SEC Documents Uncover Steve Jobs’ Management Legacy


At Apple, there isn’t a person responsible for the iPhone, the iPad, or any other product or service whose job depends on the success or failure of that specific product or service. The company is organized “functionally,” where each person’s success depends on the success of everyone else, a letter exchange between Apple and the SEC reveals, as spotted by VentureBeat.

That structure is a legacy of Steve Jobs, Apple says.

When Apple announced changes to the way it reports earnings in 2014, it triggered a routine inquiry from the SEC, which wanted Apple to clarify some things. What makes this exchange of letters particularly interesting is that it revealed how the company is organized.

After reading through the letters, VentureBeat’s Chris O’Brien found that the SEC wanted a list of all the “Chief Operating Decision Makers,” or CODMs. Apple said there is only one CODM, Tim Cook, and detailed the organic structure of the company.

“The Company’s functional, rather than divisional, organization is one of its most distinctive aspects, especially given its size,” Apple writes. “Ordinarily, organizations of the Company’s size (whether measured in revenue, number of employees, global scope, or market capitalization) operate through separate business units, each with its own profit and loss responsibility.”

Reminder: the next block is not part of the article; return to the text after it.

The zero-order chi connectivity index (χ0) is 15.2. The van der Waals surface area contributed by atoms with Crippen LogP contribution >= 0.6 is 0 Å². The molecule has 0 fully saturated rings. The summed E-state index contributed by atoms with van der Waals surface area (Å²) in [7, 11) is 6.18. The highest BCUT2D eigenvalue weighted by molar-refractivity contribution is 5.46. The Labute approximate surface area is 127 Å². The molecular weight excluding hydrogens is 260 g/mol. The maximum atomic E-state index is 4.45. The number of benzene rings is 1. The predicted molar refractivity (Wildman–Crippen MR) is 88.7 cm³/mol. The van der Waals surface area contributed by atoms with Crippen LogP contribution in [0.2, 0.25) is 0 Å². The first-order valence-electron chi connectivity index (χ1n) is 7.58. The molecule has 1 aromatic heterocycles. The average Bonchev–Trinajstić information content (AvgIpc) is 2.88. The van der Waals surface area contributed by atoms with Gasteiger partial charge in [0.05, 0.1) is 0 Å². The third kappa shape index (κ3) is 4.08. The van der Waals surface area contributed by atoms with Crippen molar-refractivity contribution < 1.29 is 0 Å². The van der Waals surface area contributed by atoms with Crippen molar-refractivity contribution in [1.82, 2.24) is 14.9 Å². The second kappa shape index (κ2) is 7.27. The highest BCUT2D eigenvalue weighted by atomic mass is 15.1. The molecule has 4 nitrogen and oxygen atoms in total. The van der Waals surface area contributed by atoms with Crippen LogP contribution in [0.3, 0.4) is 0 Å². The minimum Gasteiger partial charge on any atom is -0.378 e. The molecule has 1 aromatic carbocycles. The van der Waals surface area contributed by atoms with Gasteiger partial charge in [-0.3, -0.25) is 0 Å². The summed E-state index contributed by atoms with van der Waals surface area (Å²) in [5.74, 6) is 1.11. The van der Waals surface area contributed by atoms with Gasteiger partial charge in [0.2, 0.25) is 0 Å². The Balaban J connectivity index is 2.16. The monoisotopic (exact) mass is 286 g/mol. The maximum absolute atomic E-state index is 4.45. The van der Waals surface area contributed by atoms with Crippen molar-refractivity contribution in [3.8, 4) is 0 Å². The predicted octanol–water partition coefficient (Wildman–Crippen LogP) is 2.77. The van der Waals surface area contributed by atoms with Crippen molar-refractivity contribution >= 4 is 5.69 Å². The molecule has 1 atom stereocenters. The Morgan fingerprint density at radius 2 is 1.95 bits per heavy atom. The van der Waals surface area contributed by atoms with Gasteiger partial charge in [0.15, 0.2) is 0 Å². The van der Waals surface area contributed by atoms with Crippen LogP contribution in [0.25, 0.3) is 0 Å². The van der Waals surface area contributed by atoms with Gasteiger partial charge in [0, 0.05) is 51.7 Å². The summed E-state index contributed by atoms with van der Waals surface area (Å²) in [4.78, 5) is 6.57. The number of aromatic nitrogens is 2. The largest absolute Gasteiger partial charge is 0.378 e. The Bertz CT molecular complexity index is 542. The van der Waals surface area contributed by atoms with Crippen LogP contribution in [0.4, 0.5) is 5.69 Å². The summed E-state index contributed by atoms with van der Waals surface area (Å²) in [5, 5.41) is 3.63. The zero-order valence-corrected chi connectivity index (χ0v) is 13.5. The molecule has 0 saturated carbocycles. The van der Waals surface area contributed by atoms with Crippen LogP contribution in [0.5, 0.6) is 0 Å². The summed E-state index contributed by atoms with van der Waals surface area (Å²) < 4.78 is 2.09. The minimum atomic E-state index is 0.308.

Instead of separating into products or divisions, Apple defines people’s responsibilities or management areas “functionally,” as they are part of something larger. Whatever they are building, the goal is to benefit the company’s entire suite of products and services as a whole, O’Brien writes.

That’s how the CEO (now Tim Cook) makes decisions. He is the one who will green-light a project if he finds that the project “will contribute to the company’s consolidated business strategy of expanding the Apple ecosystem through the development of integrated and interoperable products.”

“Functional leaders, including those overseeing hardware engineering, operating system and applications development, operations, sales and marketing and general and administrative functions, are compensated based on the net sales and operating margin results of the entire Company,” Apple wrote. “No group or individual within the Company is measured or compensated on product profitability, and the Company does not produce financial statements by product.”

The whole VentureBeat investigation is well worth your time. You can read it by following this link.

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  • hub2

    Excellent business strategy, in theory at least. Sony’s entertainment division crippled their electronics division when the latter was forced to exclude support for mp3s when they released their answer to the iPod, guaranteeing an expensive failed venture.

    In practice, iOS constraints have forced the dumbing down or elimination of Mac versions of iMovie, iPhoto, Aperture, and even iWork apps. And it remains to be seen if Apple’s new-ish content creation “function” e.g. music for now, will cause problems with other Apple products.